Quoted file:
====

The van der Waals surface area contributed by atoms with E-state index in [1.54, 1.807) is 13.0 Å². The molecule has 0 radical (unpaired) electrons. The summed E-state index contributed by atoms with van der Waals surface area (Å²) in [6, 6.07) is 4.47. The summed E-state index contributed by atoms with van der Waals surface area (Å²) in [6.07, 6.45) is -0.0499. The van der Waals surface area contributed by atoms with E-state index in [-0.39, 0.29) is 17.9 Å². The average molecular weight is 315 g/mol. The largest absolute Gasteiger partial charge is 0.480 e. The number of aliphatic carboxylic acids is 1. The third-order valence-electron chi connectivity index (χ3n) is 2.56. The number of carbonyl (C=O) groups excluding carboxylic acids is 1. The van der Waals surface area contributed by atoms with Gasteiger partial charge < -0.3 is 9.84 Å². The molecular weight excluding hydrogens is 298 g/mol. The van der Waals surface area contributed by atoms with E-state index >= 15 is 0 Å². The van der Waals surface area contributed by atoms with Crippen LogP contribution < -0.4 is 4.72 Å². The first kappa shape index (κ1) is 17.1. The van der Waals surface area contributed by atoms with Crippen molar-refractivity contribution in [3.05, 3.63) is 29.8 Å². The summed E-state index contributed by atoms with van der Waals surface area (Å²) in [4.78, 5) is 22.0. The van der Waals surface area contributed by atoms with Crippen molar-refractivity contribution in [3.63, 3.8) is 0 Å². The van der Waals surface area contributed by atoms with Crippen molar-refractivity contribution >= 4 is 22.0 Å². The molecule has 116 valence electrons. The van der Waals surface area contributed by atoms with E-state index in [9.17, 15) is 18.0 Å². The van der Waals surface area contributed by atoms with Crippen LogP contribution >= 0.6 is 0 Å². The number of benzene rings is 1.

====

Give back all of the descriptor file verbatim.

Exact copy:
The van der Waals surface area contributed by atoms with E-state index in [1.54, 1.807) is 13.0 Å². The molecule has 0 radical (unpaired) electrons. The summed E-state index contributed by atoms with van der Waals surface area (Å²) in [6, 6.07) is 4.47. The summed E-state index contributed by atoms with van der Waals surface area (Å²) in [6.07, 6.45) is -0.0499. The van der Waals surface area contributed by atoms with E-state index in [-0.39, 0.29) is 17.9 Å². The average molecular weight is 315 g/mol. The largest absolute Gasteiger partial charge is 0.480 e. The number of aliphatic carboxylic acids is 1. The third-order valence-electron chi connectivity index (χ3n) is 2.56. The number of carbonyl (C=O) groups excluding carboxylic acids is 1. The van der Waals surface area contributed by atoms with Gasteiger partial charge < -0.3 is 9.84 Å². The molecular weight excluding hydrogens is 298 g/mol. The van der Waals surface area contributed by atoms with E-state index >= 15 is 0 Å². The van der Waals surface area contributed by atoms with Crippen LogP contribution < -0.4 is 4.72 Å². The first kappa shape index (κ1) is 17.1. The van der Waals surface area contributed by atoms with Crippen molar-refractivity contribution in [3.05, 3.63) is 29.8 Å². The summed E-state index contributed by atoms with van der Waals surface area (Å²) in [4.78, 5) is 22.0. The van der Waals surface area contributed by atoms with Crippen molar-refractivity contribution in [3.63, 3.8) is 0 Å². The van der Waals surface area contributed by atoms with Crippen molar-refractivity contribution >= 4 is 22.0 Å². The molecule has 116 valence electrons. The van der Waals surface area contributed by atoms with E-state index in [9.17, 15) is 18.0 Å². The van der Waals surface area contributed by atoms with Crippen LogP contribution >= 0.6 is 0 Å². The number of benzene rings is 1.